Tired of watching movies at home? Amazon is hosting special screenings of their new 1950s sci-fi flick “The Vast of Night” at select drive-in theaters across the country on May 15 and 16. It's a neat way to catch up with the latest films while keeping a safe social distance.
Whether audiences are viewing from the back of their car or the comfort of home, many will still want to see a trailer before deciding on what to watch. Trailers can often help drum up audience interest for a movie, and “Vast of Night” appears to be among the films with an effective trailer.
Each week, YouGov Direct asks a group of its members to watch movie trailers. We then report on what they say. YouGov Direct’s surveys investigate how effective movie trailers are in persuading people to consider seeing a film, what they think about the content of the trailer, and how good or bad they expect the movie to be. Thousands of people provide immediate feedback on movie trailers using the YouGov Direct platform.
Learn more about YouGov Direct and join YouGov Direct on the App Store and on Google Play.
YouGov Direct users were intrigued by “The Vast of Night” right from the start.
Pre-trailer, 28 percent said they were likely to see this alien abduction story. That's the highest pre-trailer figure this week. Post trailer, that number rose to 35 percent.
Users who identified as fans of science fiction films were especially excited. Of those sci-fi fans who watched the trailer, 47 percent said they were somewhat or very likely to see the thriller.
What did users enjoy about the trailer? Over a third of respondents (34%) said they liked the look of the “Twilight Zone” inspired clip. A further 39 percent said it was the suspenseful story or theme that stood out for them.
The other trailer turning heads this week was “Scoob!, a new take on the classic Hanna-Barbera characters. In “Scoob!” Scooby-Doo and the Mystery, Inc. team are back and facing their most challenging mystery ever: a plot to unleash the ghost dog Cerberus upon the world.
Before watching the trailer 13 percent of YouGov Direct users said they were somewhat or very likely to watch the new film. After viewing the trailer, that number increased to 34 percent. That's a lift of 21 percentage points in intent, the highest lift this week. The family friendly animation seemed especially appealing to female audiences: 43 percent of YouGov Direct users who participate in trailer questions and identify as female say that they are likely to see this film, compared with 28 percent of those who identify as male.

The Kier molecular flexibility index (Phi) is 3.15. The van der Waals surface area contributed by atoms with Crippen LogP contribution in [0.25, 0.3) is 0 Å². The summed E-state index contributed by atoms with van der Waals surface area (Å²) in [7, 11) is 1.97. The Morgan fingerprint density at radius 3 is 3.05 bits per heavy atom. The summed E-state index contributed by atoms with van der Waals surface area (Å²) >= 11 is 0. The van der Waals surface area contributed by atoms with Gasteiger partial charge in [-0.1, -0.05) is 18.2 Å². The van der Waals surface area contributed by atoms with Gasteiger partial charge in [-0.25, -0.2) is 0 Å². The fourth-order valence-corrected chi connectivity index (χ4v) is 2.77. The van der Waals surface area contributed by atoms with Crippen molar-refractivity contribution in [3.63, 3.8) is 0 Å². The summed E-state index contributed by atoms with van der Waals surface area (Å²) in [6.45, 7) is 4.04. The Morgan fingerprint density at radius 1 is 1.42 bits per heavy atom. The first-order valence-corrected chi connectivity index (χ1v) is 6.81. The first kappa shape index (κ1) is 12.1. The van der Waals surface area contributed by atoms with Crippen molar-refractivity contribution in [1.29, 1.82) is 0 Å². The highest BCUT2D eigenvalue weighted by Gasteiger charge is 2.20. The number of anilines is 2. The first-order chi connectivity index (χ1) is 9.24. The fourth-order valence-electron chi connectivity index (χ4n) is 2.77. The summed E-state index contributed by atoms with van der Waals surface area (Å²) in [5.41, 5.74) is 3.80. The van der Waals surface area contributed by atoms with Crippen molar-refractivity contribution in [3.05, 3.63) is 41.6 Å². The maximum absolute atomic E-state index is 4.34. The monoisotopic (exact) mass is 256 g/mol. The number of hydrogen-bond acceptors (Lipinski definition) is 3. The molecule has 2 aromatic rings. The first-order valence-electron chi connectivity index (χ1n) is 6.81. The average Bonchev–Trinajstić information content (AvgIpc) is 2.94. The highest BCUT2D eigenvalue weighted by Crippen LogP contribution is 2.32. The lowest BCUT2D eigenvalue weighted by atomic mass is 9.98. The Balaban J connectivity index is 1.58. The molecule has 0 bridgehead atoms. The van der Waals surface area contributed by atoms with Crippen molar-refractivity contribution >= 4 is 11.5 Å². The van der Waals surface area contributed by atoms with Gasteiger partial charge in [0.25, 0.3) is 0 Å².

The beloved cartoon character turned 50 years old last year and YouGov Direct users - both men and women - may have been hungry for some childhood nostalgia. When asked what they liked best about the trailer, nearly two fifths (39%) of respondents said it was one or more of the characters.
“Scoob!” was initially scheduled for a wide release in US cinemas this May. By skipping the theatrical window Warner Bros. might be hoping to replicate the controversial success of “Trolls: World Tour,” which last month fetched Universal more profit from VOD sales in three weeks than the original did in US theaters over five months.
Rounding out this week is “Capone.” The biographical drama tells the story of infamous mob boss Al Capone who, after 10 brutal years in prison, comes to be haunted by his violent past. This study of a gangster in terminal decline features a “mumbly method showboat” performance by Tom Hardy.
Prior to seeing the trailer, 15 percent of YouGov Direct respondents said they were likely to see this film. After viewing the clip on the YouGov Direct App, 29 percent said they were likely to see this gloomy, grandiose drama.
YouGov Direct asks respondents to tell us how good or bad they think a movie will be, based on the trailer. The highest rating this week went to indie crime thriller “Blood and Money”, with a rating of 3.7. This is out of a possible 5.0 and compared to a median score of 3.5 for all trailers tested to date. “Capone” and “Scoob!” came in close second with 3.6.
Image: GettyMethodology: Data is based on 4,000 interviews, including a minimum of 400 responses for each movie trailer tested.